Telecenters and the Issue of Trust in Implementing E-Governments

After searching in vain for a more recent update on the status of South Africa’s e-government implementation, I found another article that related in part to the process of ensuring mainstream access in South Africa by generally discussing the use of telecenters. Somewhere along the way in my research, I learned that South Africa attempted to mitigate the resulting increased digital divide by promoting the use of e-government in telecenters. This would enable those without personal computers (or cell phones with internet capabilities) or internet to have a similar level of access to e-government resources in their own communities. This approach was in conjunction with the Zuza Software Foundation’s efforts to create open source software in South Africa (with the goal of making pages easy to translate into one of South Africa’s ten other languages). With these innovative phenomena acting in conjunction, one would think that mitigating two of the biggest access challenges would be a revolutionary impetus of widespread use of e-government resources.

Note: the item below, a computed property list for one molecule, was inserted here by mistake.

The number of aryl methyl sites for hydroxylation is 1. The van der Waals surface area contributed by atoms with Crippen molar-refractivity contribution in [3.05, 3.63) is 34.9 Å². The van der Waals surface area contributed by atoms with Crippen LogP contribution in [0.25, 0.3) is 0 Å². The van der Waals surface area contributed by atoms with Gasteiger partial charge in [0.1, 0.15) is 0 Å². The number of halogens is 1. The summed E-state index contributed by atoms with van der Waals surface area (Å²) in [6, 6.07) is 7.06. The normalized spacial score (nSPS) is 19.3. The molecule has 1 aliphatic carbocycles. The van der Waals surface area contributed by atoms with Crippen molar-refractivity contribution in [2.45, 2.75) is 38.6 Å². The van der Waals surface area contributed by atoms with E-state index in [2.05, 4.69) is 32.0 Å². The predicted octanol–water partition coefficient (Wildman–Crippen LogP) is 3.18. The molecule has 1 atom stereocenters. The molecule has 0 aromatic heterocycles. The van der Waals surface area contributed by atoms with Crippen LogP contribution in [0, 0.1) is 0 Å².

However this article delves into the issue of trust within telecenters themselves – how it’s a multi-faceted paradigm that needs to be thoroughly overcome before expecting those with the greatest needs to use telecenters to their fullest capacities. Specifically within e-governments, the article addresses the importance of a human “local intermediary” with whom citizens feel trust to ensure success of telecenters in e-government service delivery;

“In the context of developing countries,there is a need for human intermediaries to bridge both the overt and the social resource endowment gaps between what the poor have and what they would need in order to use ICTs”

The ideal intermediary is an individual from the community directly targeted by the ICT and who has generally good knowledge and enthusiasm for the ICT at hand, who can essentially help out with any problems or possible frustrations that could be associated with using the ICT. Apparently this person leads an almost essential role in improving the rates of telecenter use. Besides having trust within the institution, online communities, the government itself, and in other aspects of technology, a human intermediary between the user and the ICT is necessary for full accomplishment.

Source: E-Governance Services Through Telecenters: The Role of Human Intermediary and Issues of Trust

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